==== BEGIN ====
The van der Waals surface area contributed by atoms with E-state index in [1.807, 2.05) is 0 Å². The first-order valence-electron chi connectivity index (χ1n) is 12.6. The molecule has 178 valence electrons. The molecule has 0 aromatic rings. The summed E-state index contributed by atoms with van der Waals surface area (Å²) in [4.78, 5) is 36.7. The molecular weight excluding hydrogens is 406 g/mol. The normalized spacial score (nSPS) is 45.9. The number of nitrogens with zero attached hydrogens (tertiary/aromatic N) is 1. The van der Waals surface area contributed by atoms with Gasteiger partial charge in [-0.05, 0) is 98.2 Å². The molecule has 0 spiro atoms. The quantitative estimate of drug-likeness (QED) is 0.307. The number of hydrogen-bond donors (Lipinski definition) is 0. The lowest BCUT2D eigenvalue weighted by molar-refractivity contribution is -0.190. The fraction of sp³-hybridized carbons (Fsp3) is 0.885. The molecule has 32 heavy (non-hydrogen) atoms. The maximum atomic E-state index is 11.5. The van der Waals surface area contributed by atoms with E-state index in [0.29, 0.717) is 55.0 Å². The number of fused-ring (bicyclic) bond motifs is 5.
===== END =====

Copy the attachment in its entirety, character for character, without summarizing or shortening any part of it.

The van der Waals surface area contributed by atoms with E-state index in [1.807, 2.05) is 0 Å². The first-order valence-electron chi connectivity index (χ1n) is 12.6. The molecule has 178 valence electrons. The molecule has 0 aromatic rings. The summed E-state index contributed by atoms with van der Waals surface area (Å²) in [4.78, 5) is 36.7. The molecular weight excluding hydrogens is 406 g/mol. The normalized spacial score (nSPS) is 45.9. The number of nitrogens with zero attached hydrogens (tertiary/aromatic N) is 1. The van der Waals surface area contributed by atoms with Gasteiger partial charge in [-0.05, 0) is 98.2 Å². The molecule has 0 spiro atoms. The quantitative estimate of drug-likeness (QED) is 0.307. The number of hydrogen-bond donors (Lipinski definition) is 0. The lowest BCUT2D eigenvalue weighted by molar-refractivity contribution is -0.190. The fraction of sp³-hybridized carbons (Fsp3) is 0.885. The molecule has 32 heavy (non-hydrogen) atoms. The maximum atomic E-state index is 11.5. The van der Waals surface area contributed by atoms with E-state index in [0.29, 0.717) is 55.0 Å². The number of fused-ring (bicyclic) bond motifs is 5.